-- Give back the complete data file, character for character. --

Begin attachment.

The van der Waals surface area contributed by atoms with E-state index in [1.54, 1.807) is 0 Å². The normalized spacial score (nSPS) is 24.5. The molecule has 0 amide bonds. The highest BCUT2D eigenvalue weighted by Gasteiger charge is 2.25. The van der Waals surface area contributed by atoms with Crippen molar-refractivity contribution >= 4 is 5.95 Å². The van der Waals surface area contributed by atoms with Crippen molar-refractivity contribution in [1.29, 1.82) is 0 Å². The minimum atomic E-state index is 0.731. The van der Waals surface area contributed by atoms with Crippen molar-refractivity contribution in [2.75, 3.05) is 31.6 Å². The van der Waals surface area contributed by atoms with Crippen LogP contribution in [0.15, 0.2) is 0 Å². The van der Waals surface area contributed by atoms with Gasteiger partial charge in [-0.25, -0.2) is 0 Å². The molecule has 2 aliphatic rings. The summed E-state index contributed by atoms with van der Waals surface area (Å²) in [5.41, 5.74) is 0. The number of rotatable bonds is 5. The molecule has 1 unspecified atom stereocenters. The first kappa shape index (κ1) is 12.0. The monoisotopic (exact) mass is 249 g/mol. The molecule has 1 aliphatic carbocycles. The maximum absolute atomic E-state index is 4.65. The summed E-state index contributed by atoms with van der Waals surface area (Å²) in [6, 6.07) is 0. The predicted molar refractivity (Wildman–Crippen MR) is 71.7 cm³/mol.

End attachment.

The van der Waals surface area contributed by atoms with E-state index in [1.54, 1.807) is 0 Å². The normalized spacial score (nSPS) is 24.5. The molecule has 0 amide bonds. The highest BCUT2D eigenvalue weighted by Gasteiger charge is 2.25. The van der Waals surface area contributed by atoms with Crippen molar-refractivity contribution >= 4 is 5.95 Å². The van der Waals surface area contributed by atoms with Crippen molar-refractivity contribution in [1.29, 1.82) is 0 Å². The minimum atomic E-state index is 0.731. The van der Waals surface area contributed by atoms with Crippen molar-refractivity contribution in [2.75, 3.05) is 31.6 Å². The van der Waals surface area contributed by atoms with Crippen LogP contribution in [0.15, 0.2) is 0 Å². The van der Waals surface area contributed by atoms with Gasteiger partial charge in [-0.25, -0.2) is 0 Å². The molecule has 2 aliphatic rings. The summed E-state index contributed by atoms with van der Waals surface area (Å²) in [5.41, 5.74) is 0. The number of rotatable bonds is 5. The molecule has 1 unspecified atom stereocenters. The first kappa shape index (κ1) is 12.0. The monoisotopic (exact) mass is 249 g/mol. The molecule has 1 aliphatic carbocycles. The maximum absolute atomic E-state index is 4.65. The summed E-state index contributed by atoms with van der Waals surface area (Å²) in [6, 6.07) is 0. The predicted molar refractivity (Wildman–Crippen MR) is 71.7 cm³/mol.